The utopian city.
The spectacular Lucanian Dolomites are the stage curtains to an abandoned hamlet 38 km from Potenza and 75 from Matera: Campomaggiore.
Abandoned following a landslide in 1885, old Campomaggiore was a small Roman village, founded on a military camp. Today, however, it appears as a precious architectural jewel of extraordinary beauty and charm, in the heart of the Dolomites.
The ruins tell us the story of Count Teodoro Rendina and his utopia. The ancient village, in fact, founded in 1741 by the Rendina family was considered an ideal city, conceived according to innovative criteria for the time and with a vision of some philosophical currents that recall utopian socialism.
We’re in 1741, the Count decided to repopulate the small village of Campomaggiore, received as a gift from King Philp IV. He has an ambitious plan: building a country without poverty, “the utopian city ”, as it was later defined. He developed a real passion for the project and commissioned the architect Giovanni Patturelli, a student of the well-known Vanvitelli.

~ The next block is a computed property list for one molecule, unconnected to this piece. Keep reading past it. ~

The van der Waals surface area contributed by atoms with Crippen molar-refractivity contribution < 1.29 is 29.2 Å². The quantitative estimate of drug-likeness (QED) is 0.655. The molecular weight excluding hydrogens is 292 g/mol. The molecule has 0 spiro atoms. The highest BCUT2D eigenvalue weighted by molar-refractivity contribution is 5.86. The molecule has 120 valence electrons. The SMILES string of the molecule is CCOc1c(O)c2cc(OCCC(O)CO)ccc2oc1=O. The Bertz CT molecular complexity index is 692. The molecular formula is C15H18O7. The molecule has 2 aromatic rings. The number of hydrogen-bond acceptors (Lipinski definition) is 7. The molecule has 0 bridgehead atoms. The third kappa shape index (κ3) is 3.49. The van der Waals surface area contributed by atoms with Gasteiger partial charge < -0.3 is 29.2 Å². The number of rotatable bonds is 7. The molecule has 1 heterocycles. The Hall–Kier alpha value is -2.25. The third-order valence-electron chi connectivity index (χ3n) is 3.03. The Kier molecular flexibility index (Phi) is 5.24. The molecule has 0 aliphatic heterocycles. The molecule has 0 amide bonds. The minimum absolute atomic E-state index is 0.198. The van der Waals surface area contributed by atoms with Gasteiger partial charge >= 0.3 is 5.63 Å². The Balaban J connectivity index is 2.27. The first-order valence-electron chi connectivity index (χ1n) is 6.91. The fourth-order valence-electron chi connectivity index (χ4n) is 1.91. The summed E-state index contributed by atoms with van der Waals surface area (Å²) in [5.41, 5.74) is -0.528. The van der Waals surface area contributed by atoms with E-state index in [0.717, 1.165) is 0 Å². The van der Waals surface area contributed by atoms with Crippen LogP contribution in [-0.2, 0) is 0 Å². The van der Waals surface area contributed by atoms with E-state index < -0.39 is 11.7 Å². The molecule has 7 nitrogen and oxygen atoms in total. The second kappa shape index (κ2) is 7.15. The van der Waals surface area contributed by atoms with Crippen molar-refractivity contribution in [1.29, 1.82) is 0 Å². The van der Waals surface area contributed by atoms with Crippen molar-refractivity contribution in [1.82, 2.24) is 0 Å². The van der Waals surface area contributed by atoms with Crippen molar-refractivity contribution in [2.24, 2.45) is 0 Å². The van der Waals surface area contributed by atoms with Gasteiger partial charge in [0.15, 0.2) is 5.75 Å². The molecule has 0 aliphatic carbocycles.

Vestiges of that experience still remain in the ancient village: significant architectural structures that clearly refer to the urbanistic and socio-economic experiment promoted by the noble Rendina family and, among the ruins, the all equal and uniform little houses granted to the colonists, by virtue of a “social pact”: Every peasant who would have moved to Campomaggiore would have been entitled to have a piece of land to build his stone house and to wood, but for every tree chopped down, 3 fruit trees would have been planted instead.
His idea was successful and in 1885 the town reached more than 1500 inhabitants. Unfortunately, a massive landslide razed Campomaggiore and with it the Count utopian dream.
Today walking through the ruins one can still distinguish the prominent Baronial Palace and the bell tower of the church dedicated to Our Lady of Carmel despite the passing of time.
A place dense in mystery and charm that is definitely worth visiting!